Probing molecular potentials with an optical centrifuge A. A. Milner, A. Korobenko, J. W. Hepburn, and V. Milner Citation: The Journal of Chemical Physics 147, 124202 (2017); View online: https://doi.org/10.1063/1.5004788 View Table of Contents: http://aip.scitation.org/toc/jcp/147/12 Published by the American Institute of Physics Articles you may be interested in Production of carbon clusters C3 to C12 with a cryogenic buffer-gas beam source The Journal of Chemical Physics 147, 124201 (2017); 10.1063/1.4995237 On the use of nonrigid-molecular symmetry in nuclear motion computations employing a discrete variable representation: A case study of the bending energy levels of The Journal of Chemical Physics 147, 134101 (2017); 10.1063/1.4990297 A stimulated emission study of the ground state bending levels of BH2 through the barrier to linearity and ab initio calculations of near-spectroscopic accuracy The Journal of Chemical Physics 147, 124303 (2017); 10.1063/1.4990760 Ab initio calculations of spectroscopic constants and vibrational state lifetimes of diatomic alkali-alkaline-earth cations The Journal of Chemical Physics 147, 124304 (2017); 10.1063/1.4986818 Molecular system identification for enzyme directed evolution and design The Journal of Chemical Physics 147, 124106 (2017); 10.1063/1.4996838 Communication: Broad manifold of excitonic states in light-harvesting complex 1 promotes efficient unidirectional energy transfer in vivo The Journal of Chemical Physics 147, 131101 (2017); 10.1063/1.4999057 THE JOURNAL OF CHEMICAL PHYSICS 147, 124202 (2017) Probing molecular potentials with an optical centrifuge A. A. Milner,1 A. Korobenko,1 J. W. Hepburn,2 and V. Milner1,a) 1 Department of Physics and Astronomy, The University of British Columbia, Vancouver, British Columbia V6T 1Z1, Canada 2 Department of Chemistry, The University of British Columbia, Vancouver, British Columbia V6T 1Z1, Canada (Received 24 April 2017; accepted 15 September 2017; published online 29 September 2017) We use an optical centrifuge to excite coherent rotational wave packets in N2 O, OCS, and CS2 molecules with rotational quantum numbers reaching up to J ≈ 465, 690, and 1186, respectively. Time-resolved rotational spectroscopy at such ultra-high levels of rotational excitation can be used as a sensitive tool to probe the molecular potential energy surface at internuclear distances far from their equilibrium values. Significant bond stretching in the centrifuged molecules results in the growing period of the rotational revivals, which are experimentally detected using coherent Raman scattering. We measure the revival period as a function of the centrifuge-induced rotational frequency and compare it with the numerical calculations based on the known Morse-cosine potentials. Published by AIP Publishing. https://doi.org/10.1063/1.5004788 Potential energy surfaces (PES) are central to almost every aspect of molecular dynamics as they govern both the motion of atoms inside a single molecule1 and collisions and chemical reactions between several molecular reagents.2 Mapping out PES of polyatomic molecules, possessing many degrees of freedom, is a difficult task, which becomes especially challenging far from the equilibrium, where multiple vibrational and rotational modes become strongly coupled. A common approach consists of expressing the ro-vibrational energy of a molecule as a function of internal molecular coordinates, calculating the frequencies of vibrational transitions, and adjusting the expansion coefficients so as to match the calculated frequencies with experimental observations. The higher the energies of the observed ro-vibrational transition, the wider the region of the potential energy surface which can be probed and accurately mapped out, the richer the molecular dynamics available for quantitative studies. A great deal of work has been done on triatomic molecules, for which precise spectroscopic information about highly excited vibrational transitions is readily available.3 For the molecules studied here—N2 O, OCS and CS2 —vibrational energies up to approximately 15 × 103 cm1 , 13 × 103 cm1 , and 14 × 103 cm1 , respectively, have been reported. In a series of works, Zúñiga et al.4–6 developed optimal generalized internal coordinates to fit the ro-vibrational spectrum of these molecules by approximating their potential energy surface with a fourth-order Morse-cosine expansion,7 X X V (R1 , R2 , θ) = M2 y2 + Mij yi yj + Mijk yi yj yk ij + X Mijkl yi yj yk yl , ijk (1) ijkl where R1 and R2 are the lengths of the two molecular bonds, θ is the angle between them, M are the expansion coefficients, a)Electronic mail: vmilner@phas.ubc.ca 0021-9606/2017/147(12)/124202/6/$30.00 and y1 = 1 − e−a1 (R1 −R1,0 ) , y2 = cos θ − cos θ 0 , y3 = 1 − e −a3 (R2 −R2,0 ) (2) , with the subscript “0” denoting the equilibrium value for the corresponding coordinate in the ground ro-vibrational state. Constants a1 and a3 determine the stiffness of the respective bonds. In this work, we introduce a new experimental approach to probing molecular potentials, which may assist in verifying the above mentioned numerical models far away from the equilibrium bond lengths. The method is based on using high-energy rotational, rather than vibrational, excitation and its utility is demonstrated through the application to three molecular systems. To spin the molecules of interest to ultra-high states of angular momentum J, we employ the technique of an optical centrifuge.8,9 The total energy of a rotating molecule can be expressed as EJ (R1 , R2 , θ) = V (R1 , R2 , θ) + ~2 J(J + 1) , 2I(R1 , R2 , θ) (3) where I is the molecular moment of inertia and ~ is the reduced Planck’s constant. As the angular momentum increases, the second term in the above expression pushes up the equilibrium bond lengths R1,J and R2,J , corresponding to the minimum of the total energy, to higher and higher values, eventually resulting in dissociation. The effect is illustrated in Fig. 1, where we plot the potential energy surfaces of N2 O at different levels of rotational excitation [J = 0, 250, 350, and 465 in plots (a)–(d), respectively], calculated with Eq. (3) and the Morse-cosine PES coefficients from Ref. 4. While not much distortion is happening below J ≈ 300 [Figs. 1(a) and 1(b)], the shape of the PES changes rapidly at higher values of the molecular angular momentum. Despite the potential rising above the dissociation energy, the centrifugal barrier due 147, 124202-1 Published by AIP Publishing. 124202-2 Milner et al. J. Chem. Phys. 147, 124202 (2017) FIG. 1. [(a)-(d)] Calculated potential energy surfaces of N2 O at four values of the molecular angular momentum J = 0, 250, 350, and 465. The latter represents the largest value of J, for which the PES still has a minimum. The lengths of O–N and N–N bonds along the two horizontal axes are normalized to the corresponding equilibrium distances R1,0 and R2,0 . Note the increasing energy scale. (e) One-dimensional cross sections of the displayed PES along the dissociation trajectories shown with solid and dashed lines on the surfaces and contour plots, respectively. Black circles on all plots mark the position of the energy minimum (R1,J , R2,J ). to the added angular momentum [clearly visible in Fig. 1(c) for J = 350] prevents the molecule from falling apart. The dissociation eventually occurs at JD = 465 [Fig. 1(d)], when the barrier disappears altogether, and with it disappears the potential minimum, needed to support bound vibrational states. The process is illustrated in panel (e) of Fig. 1, where we plot one-dimensional cross sections of the potential energy surfaces, shown on the left, along the dissociation coordinate. Notably, before the molecule dissociates, its total energy increases to about 105 cm1 , almost an order of magnitude above the level typically accessible through pure vibrational excitation.10 Rotational dissociation by an optical centrifuge has been demonstrated experimentally with a diatomic chlorine,9 and theoretically studied for diatomic (Cl2 , Refs. 8 and 11) and triatomic (HCN, Ref. 12) molecules. In both cases, it was predicted that the majority of molecules undergoing forced accelerated rotation will be ejected from the centrifuge prior to reaching the dissociation energy due to the Coriolis force. The latter causes the molecular axis to turn away from the laser field polarization and eventually fall behind the rotating trap. Hereafter we refer to the upper frequency limit, above which the molecule can no longer follow the centrifuge as the Coriolis wall. In this work, we analyze the molecular dynamics in the vicinity of the wall both numerically and experimentally, in several centrifuged triatomic molecules. Figure 2(a) shows the calculated stretching of both molecular bonds in N2 O, OCS, and CS2 with the rotational quantum number increasing from J = 0 to the calculated dissociation limit JD = 465, 690 and 1186, respectively. The corresponding dissociation energies are 83 × 103 cm1 , 86 × 103 cm1 , and 132 × 103 cm1 . As anticipated for a linear molecule, the equilibrium angle between the bonds remains zero regardless of J. Although the internuclear distances cannot be measured directly in our experiments, we extract the information about the molecular bond stretching by investigating the periodic dynamics of centrifuged molecules as a function of the rotational frequency, controlled by the centrifuge. Our analysis is carried out as follows. Given the rotational energy spectrum E(J), the classical rotational frequency at any J can be calculated as νJ = E(J + 1) − E(J) dE(J)/dJ = . 2π~ 2π~ (4) The results of these calculations in the simplest approximation which neglects the zero-point vibrational energy, i.e., when FIG. 2. (a) Stretching of bond #1 (O–N, S–C, S–C) and bond #2 (N–N, O–C, S–C) in N2 O, OCS, and CS2 , respectively, with increasing angular momentum J. The bond lengths are plotted in dimensionless units, relative to the corresponding equilibrium distances at J = 0, i.e., as R1,J /R1,0 and R2,J /R2,0 . The angular momentum is increasing along each curve from J = 0 (lower left corner) to the dissociation limit JD , labeled with circles. (b) Classical rotational frequency of N2 O, OCS, and CS2 as a function of the molecular angular momentum J, normalized by its value at dissociation (JD ). In both panels and insets, crosses mark the location of the Coriolis wall, which limits the adiabatic excitation by the centrifuge (see text for details). 124202-3 Milner et al. J. Chem. Phys. 147, 124202 (2017) E(J) is taken as the minimum energy of the corresponding PES at its equilibrium point, E(J) ≡ EJ (R1,J , R2,J , 0), are shown in Fig. 2(b). The growth of ν J with the molecular angular momentum is sub-linear, indicating strong centrifugal distortion. Similarly to the previously discussed8,12 behavior of Cl2 and HCN, the rotational frequencies of N2 O and OCS fall off above the critical values of JC = 460 (green solid) and JC = 650 (dashed blue), respectively. The corresponding frequency maxima of ν C = 9.4 THz and 6.2 THz, marked with crosses in Fig. 2(b), represent the Coriolis wall on the way of accelerated molecular rotation. Beyond this wall, the distance between consecutive rotational levels starts decreasing and the molecules can no longer adiabatically follow the centrifuge field. Interestingly, the rotational frequency of CS2 increases monotonically (dashed red line), indicating that the molecule can climb the rotational ladder all the way to the dissociation frequency ν D = 5.5 THz without escaping the centrifuge. This conclusion can be interpreted as follows. In asymmetric linear triatomic molecules, the centrifugal force stretches predominantly one of the two bonds (O–N, S–C and N–C in N2 O, OCS and HCN, respectively), whereas the other one extends to a much lesser degree and even starts shrinking with the increasing rotational frequency [see Fig. 2(a)]. The quickly stretching bond is responsible for the strong Coriolis force, which makes the molecule lag behind, and eventually fall off, the centrifuge without dissociating. The symmetry of CS2 , on the other hand, effectively stiffens the molecule with respect to the centrifugal pull. The lengths of both S–C bonds increase slower than in the asymmetric case, which results in the weaker Coriolis force and better stability in the centrifuge. The difference between the symmetric and asymmetric molecules can be better appreciated by comparing the respective potential energy surfaces near dissociation. While the Gaussian curvature (the product of two principal curvatures) of the potential well of N2 O remains positive with increasing angular momentum (Fig. 1), its sign changes abruptly when the PES of CS2 develops saddle geometry at J = 1186 (Fig. 3). The subsequent sudden elongation of one of the S–C bonds, even if accompanied by strong Coriolis force, leads to an inevitable dissociation of the molecule. Although the above classical picture does not account for the quantum tunneling out of the well, the latter will only expedite the dissociation process rather than preventing it. Since the calculated critical frequency values for the Coriolis wall and the centrifuge-induced dissociation (ν C and ν D ) are both within the reach of our optical centrifuge (≤10 THz), we were able to study the described behavior experimentally. After the molecules are spun up and released from the centrifuge, we monitor their dynamics by means of coherent Raman scattering.13 An excited rotational wave packet undergoes periodic revivals, separated in time by14,15 Trev = 2π~ d 2 E(J)/dJ 2 = 2π~ . E(J + 1) − 2E(J) + E(J − 1) (5) Fractional revivals may also occur (as is the case here), depending on the particular structure of the wave packet.16 By comparing the experimentally found dependence of the revival time FIG. 3. Calculated potential energy surfaces of CS2 at J = 1000, 1150 and 1250, around the dissociation point of JD = 1186. The lengths of both S–C bonds along the two horizontal axes are normalized to the equilibrium distance R1,0 = R2,0 = 1.55 Å. Black crosses in the two bottom panels mark the position of the energy minimum. Note the increasing energy scale and the appearance of two centrifugal barriers, clearly seen in the middle panel. on the rotational frequency, Trev (νJ ), with the one calculated using the theoretical energy spectrum E(J), the validity of the latter can be readily assessed. The experimental setup, shown in Fig. 4, is similar to that used in our previous work.13 A beam of femtosecond pulses FIG. 4. Experimental set up. BS: beam splitter, DM: dichroic mirror, CP/CA: circular polarizer/analyzer, DL: delay line, L: lens. The gas cell is filled with either N2 O, OCS, or CS2 under room temperature and pressure of 30 kPa, 10 kPa, and 5 kPa, respectively. An optical centrifuge field is illustrated above the centrifuge shaper with k being the propagation direction and E the vector of linear polarization undergoing an accelerated rotation. 124202-4 Milner et al. from a regenerative Ti:Sapphire amplifier (800 nm, 1 KHz repetition rate, 30 nm full width at half maximum) is split into two parts. One part is sent to a “centrifuge shaper,” implemented according to the original recipe of Karczmarek et al.,8 which converts the input laser field into the field of an optical centrifuge, schematically illustrated in the inset. The shaper is followed by a home built Ti:Sapphire multi-pass amplifier (10 Hz repetition rate), which boosts the energy of centrifuge pulses up to 30 mJ/pulse. The pulses are about 100 ps long and their linear polarization undergoes an accelerated rotation, reaching the angular frequency of 10 THz by the end of the pulse. The second (probe) beam is frequency doubled in a nonlinear BaB2 O4 (BBO) crystal, time delayed by means of a controllable translation stage and combined with the centrifuge beam on a dichroic mirror. Both beams are focused into a cell, filled with either N2 O, OCS, or CS2 gas. Loose focusing with a 1 m focal length lens down to a beam diameter of 90 µm, which limits the peak intensity of the excitation field to below 2 × 1012 W/cm2 , is used to avoid strong-field effects, such as molecular ionization, beam filamentation, and plasma breakdown. We detect the dynamics of the centrifuged molecules using time-resolved coherent Raman spectroscopy. The centrifuge-induced coherence between the rotational states | J, M = J i and | J + 2, M = J + 2i (where M is the projection of J on the propagation direction of the centrifuge field) results in the Raman frequency shift of the probe field. From the selection rules ∆M = ±2 and the conservation of angular momentum, it follows that the Raman sideband of a circularly polarized probe is also circularly polarized, but with an opposite handedness. Due to this change of polarization, the strong background of the input probe light can be efficiently suppressed by means of a circular analyzer, orthogonal to the input circular polarizer (CA and CP, respectively, in Fig. 4). Raman spectra of the probe pulses scattered from the rotating molecules have been measured as a function of the probe delay relative to the centrifuge with a f /4.8 spectrometer equipped with a 2400 grooves/mm grating. FIG. 5. Raman spectrum of oxygen gas, excited by the same centrifuge field as the one applied to N2 O, OCS, and CS2 molecules and used for retrieving their rotational frequency from the experimentally recorded wavelength shift. Horizontal frequency scale, shown at the top of the plot, represents the spectral range, in which every oxygen peak has been successfully identified and assigned a well-known transition frequency. The rightmost peak at 398.2 nm, marked with “λPr ,” corresponds to the input spectrum of probe pulses. J. Chem. Phys. 147, 124202 (2017) To calibrate the frequency scale for the measured Raman shift, we recorded the rotational spectrum of oxygen gas with centrifuge and probe pulses as well as the settings of our spectrometer, identical to those used with the triatomic molecule of interest. An example of such O2 spectrum is shown in Fig. 5. In contrast to N2 O, OCS, and CS2 , oxygen’s much lower moment of inertia enables us to resolve individual rotational lines. In this case, 60 anti-Stokes peaks can be assigned to the corresponding Raman transitions | J + 2i → | J i, with the rotational quantum numbers (only odd for oxygen, due to its molecular symmetry and nuclear spin statistics) spanning from 1 to 119. According to our earlier study of centrifuged oxygen,13 FIG. 6. Time-resolved rotational Raman spectra of centrifuged (a) N2 O, (b) OCS, and (c) CS2 molecules as a function of the time delay between the centrifuge and probe pulses. Bright tilted lines correspond to the Raman signal from the coherently rotating molecules. Note identical horizontal, but different vertical scales. An inset in plot (a) is a one-dimensional cross section of the spectrogram along the white dashed line. It shows an example of the time-dependent Raman signal generated by N2 O molecules rotating with the frequency of 1 THz. Dim vertical “shadow” traces originating from the regions of strong Raman signal [e.g., between the frequencies of 1 and 3.5 THz, or above 6 THz in plot (b)] are spectrometer’s artifacts. See text for more details. 124202-5 Milner et al. J. Chem. Phys. 147, 124202 (2017) its rotational energies are well described by the second-order Dunham expansion, EJ = B0 J(J + 1) − D0 J 2 (J + 1)2 , (6) with the rotational and centrifugal constants for the ground vibrational state B0 = 1.43 cm1 and D0 = 4.84 × 10−6 cm1 , respectively.17 Given the proper line assignment for O2 , the experimentally measured wavelength shift can be converted to the absolute frequency scale, shown at the top of Fig. 5. Given the dense grid of resolved oxygen peaks, separated by ≈0.17 THz, we estimate our frequency accuracy as better than 102 THz. The experimentally measured Raman spectrograms of N2 O, OCS, and CS2 are shown in Fig. 6. The vertical scale has been translated from the measured Raman shift to the frequency of the molecular rotation as described above. The bright tilted line on the left side of each plot reflects the accelerated rotation of molecules inside the centrifuge (in all three cases, the angular acceleration is exactly the same, whereas the tilt appears different due to the difference in vertical scales). While spinning up, the molecules are “leaking” from the centrifuge, producing an oscillatory Raman signal in the broad range of rotational frequencies. An example of such oscillations is presented in the inset in panel (a). The plot shows a cross section of the two-dimensional spectrogram along the white dashed line and illustrates the signal generated by those N2 O molecules, whose escape from the centrifuge occurred when the latter was rotating at 1 THz. The observed periodic oscillations indicate coherent evolution of the excited rotational wave packet, with each peak corresponding to the moment of either fractional or full quantum revival, Trev . Substituting E(J) from Eq. (6) into Eq. (5) and assuming the regime of negligible centrifugal distortion, one finds Trev = 1/(2B0 c), where c is the speed of light in vacuum. For N2 O, OCS, and CS2 , the revival periods are 39.8, 82.2, and 153 ps, respectively. In the first two cases, fractional revivals occur at Trev /2, hence, the oscillation period of ≈20 ps in the inset of Fig. 6(a), whereas for CS2 , they also appear at Trev /4 = 38.2 ps. The difference stems from the absence of odd J’s in the rotational spectrum of CS2 due to the inversion symmetry of the molecule and the nuclear spin statistics of its constituent atoms. The rotational wave packets with all-odd and all-even J values, separately created by the centrifuge in asymmetric N2 O and OCS, have an opposite sign contribution to the Raman signal at Trev /4, thus suppressing the quarter-revival peaks. One can see that the oscillation period remains relatively constant at lower rotation frequencies and then grows quickly as the frequency approaches critical values, specific to each particular molecule. Beyond this frequency, the rotational Raman signal disappears altogether, pointing to the fact that a molecule can no longer follow the centrifuge field. Our numerical analysis, described earlier in the text, suggests two different mechanisms of the suppressed spinning: Coriolis wall in the case of N2 O and OCS versus molecular dissociation of CS2 . Because of the inability of the Raman-based technique to detect the dissociation directly, an alternative method (e.g., based on ion detection9 ) will have to be implemented for verifying the nature of the observed escape from the centrifuge. To carry out a quantitative study of the molecular bond stretching, we analyze the dependence of the revival time on the frequency of molecular rotation, Trev (νJ ). In order to do that, we slice the two-dimensional spectrograms, recorded for each molecule, at multiple values of ν J and find an oscillation period of the Raman signal from the corresponding one-dimensional cross section, similar to that plotted in the inset of Fig. 6(a). The results of this analysis are shown in Fig. 7. At lower frequencies, the experimental revival periods follow closely the dependencies derived from Eq. (5) with E(J) determined as the energy minimum of the corresponding Morse-cosine potential combined with the rotational term [Eq. (3)]. As the rotational frequency increases towards the upper frequency limits (dashed vertical lines), the experimentally measured revival periods begin to deviate from the calculated values. We attribute the disagreement to the zero-point stretching and bending, which have been omitted in our calculations. At extremely high levels of rotational excitation, the PES of a super-rotor becomes quite distorted and zero-point vibrations have to be taken into account for the correct calculation of the equilibrium bond lengths. Detailed theoretical investigation is needed to verify whether this is the case, and whether Morse-cosine expansion of higher order is required in order to explain the observed molecular dynamics at ultra-high J values. FIG. 7. Revival periods extracted from the experimental data shown in Fig. 6 (black diamonds with error bars), and theoretically calculated (solid lines) using Eq. (5) with the total energy E J found from Morse-cosine potential energy surface, as explained in text. Dashed vertical lines mark the expected location of the Coriolis wall for N2 O and OCS, and the calculated dissociation frequency of CS2 . 124202-6 Milner et al. In summary, we presented a method of probing molecular potential energy surfaces with an optical centrifuge. Our approach is complementary to the one based on vibrational spectroscopy in that it amounts to modifying the PES by means of extreme rotational excitation and evaluating the ensuing effects of strong centrifugal distortion, which depend on the properties of the molecular potential. The method has been applied to three linear molecules, N2 O, OCS, and CS2 . According to the numerical estimates based on the known Morse-cosine potentials, centrifuge-induced ultra-fast rotation caused the molecular bonds to stretch by as much as 32%. Centrifugal bond stretching resulted in the experimentally measured lengthening of the rotational revival periods and the eventual escape of molecules from the centrifuge. In the case of CS2 , a simple classical model suggests that molecular dissociation may have been reached at the critical rotational frequency of 5.2 THz after the molecule climbed to the high rotational level with a calculated angular momentum JD = 1186. On the other hand, we conclude that the experimentally observed escape of N2 O and OCS from the centrifuge at the frequency of 8.9 and 5.9 THz, respectively, occurs due to the quick stretching of the weakest molecular bond. The latter results in the Coriolis force, which makes the molecular axis lag behind the polarization axis of the rotating field until the two axes fall out of alignment with one another and the molecule is lost from the trap. In the quantum language, the experimentally measured increase of Trev reflects the fact that the separation of the rotational energy levels (and with it, the frequency of the molecular rotation) ceases to grow with J. As a result, the molecule can no longer follow the increasing rotational frequency of the centrifuge. This interpretation of our experimental results is supported by the numerical calculations, which show that both N2 O and OCS reach the Coriolis wall at the respective critical values of angular momentum JC = 460 and JC = 650 before undergoing dissociation. Similar analysis J. Chem. Phys. 147, 124202 (2017) proved successful in describing the dynamics of centrifuged nonlinear sulfur dioxide18 and can be applied to any molecule amenable to centrifuge spinning, with an ultimate goal of selective bond breaking.12 This research has been supported by the grants from CFI, BCKDF, and NSERC and carried out under the auspices of the UBC Center for Research on Ultra-Cold Systems (CRUCS). We would like to thank Roman Krems for many stimulating discussions of the observed phenomena. 1 W. H. Green, C. B. Moore, and W. F. Polik, Annu. Rev. Phys. Chem. 43, 591 (1992). 2 J. C. Polanyi and A. H. Zewail, Acc. Chem. Res. 28, 119 (1995). 3 T. Šedivcová Uhlı́ková, H. Y. Abdullah, and N. Manini, J. Phys. Chem. A 113, 6142 (2009). 4 J. Zúñiga, M. Alacid, A. Bastida, F. J. Carvajal, and A. Requena, J. Chem. Phys. 110, 6339 (1999). 5 J. Zúñiga, A. Bastida, M. Alacid, and A. Requena, J. Chem. Phys. 113, 5695 (2000). 6 J. Zúñiga, A. Bastida, A. Requena, and E. L. Sibert, J. Chem. Phys. 116, 7495 (2002). 7 P. Jensen, J. Mol. Spectrosc. 128, 478 (1988). 8 J. Karczmarek, J. Wright, P. Corkum, and M. Yu. Ivanov, Phys. Rev. Lett. 82, 3420 (1999). 9 D. M. Villeneuve, S. A. Aseyev, P. Dietrich, M. Spanner, M. Yu. Ivanov, and P. B. Corkum, Phys. Rev. Lett. 85, 542 (2000). 10 A. Campargue, D. Permogorov, M. Bach, A. Temsamani, J. Vander Auwera, M. Herman, and M. Fujii, J. Chem. Phys. 103, 5931 (1995). 11 M. Spanner and M. Yu. Ivanov, J. Chem. Phys. 114, 3456 (2001). 12 R. Hasbani, B. Ostojic, P. R. Bunker, and M. Yu. Ivanov, J. Chem. Phys. 116, 10636 (2002). 13 A. Korobenko, A. A. Milner, and V. Milner, Phys. Rev. Lett. 112, 113004 (2014). 14 C. Leichtle, I. Sh. Averbukh, and W. P. Schleich, Phys. Rev. Lett. 77, 3999 (1996). 15 T. Seideman, Phys. Rev. Lett. 83, 4971 (1999). 16 I. Sh. Averbukh and N. F. Perelman, Phys. Lett. A 139, 449 (1989). 17 K. P. Huber and G. Herzberg, NIST Chemistry WebBook, NIST Standard Reference Database, Constants of Diatomic Molecules, Volume 69 (National Institute of Standards and Technology, Gaithersburg MD, 2012). 18 A. Korobenko and V. Milner, Phys. Rev. Lett. 116, 183001 (2016).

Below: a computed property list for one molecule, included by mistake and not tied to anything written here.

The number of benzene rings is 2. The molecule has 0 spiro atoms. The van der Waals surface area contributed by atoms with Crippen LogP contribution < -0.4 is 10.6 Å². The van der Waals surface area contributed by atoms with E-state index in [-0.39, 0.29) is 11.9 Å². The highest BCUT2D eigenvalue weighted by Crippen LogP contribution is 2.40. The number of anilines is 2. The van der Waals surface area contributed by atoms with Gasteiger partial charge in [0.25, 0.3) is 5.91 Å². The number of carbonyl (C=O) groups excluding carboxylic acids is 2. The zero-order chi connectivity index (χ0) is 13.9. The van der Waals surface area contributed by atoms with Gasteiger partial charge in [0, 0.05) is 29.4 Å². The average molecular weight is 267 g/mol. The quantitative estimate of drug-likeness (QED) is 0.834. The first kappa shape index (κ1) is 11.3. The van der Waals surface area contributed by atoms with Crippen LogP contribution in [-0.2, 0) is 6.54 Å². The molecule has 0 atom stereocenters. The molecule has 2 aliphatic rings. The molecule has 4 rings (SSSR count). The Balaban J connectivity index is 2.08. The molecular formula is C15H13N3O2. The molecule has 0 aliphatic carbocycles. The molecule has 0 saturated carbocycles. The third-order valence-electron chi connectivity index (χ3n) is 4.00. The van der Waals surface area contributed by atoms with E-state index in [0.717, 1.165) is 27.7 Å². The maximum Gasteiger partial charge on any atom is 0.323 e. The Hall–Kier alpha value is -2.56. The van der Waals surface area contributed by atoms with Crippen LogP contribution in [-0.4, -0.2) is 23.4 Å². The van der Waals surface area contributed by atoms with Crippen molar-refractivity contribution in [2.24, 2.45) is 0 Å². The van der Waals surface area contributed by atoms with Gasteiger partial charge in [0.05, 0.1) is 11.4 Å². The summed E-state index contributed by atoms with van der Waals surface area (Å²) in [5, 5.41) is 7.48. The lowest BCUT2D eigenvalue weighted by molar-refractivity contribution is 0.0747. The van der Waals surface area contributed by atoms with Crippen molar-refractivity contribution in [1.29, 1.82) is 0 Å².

1/--страниц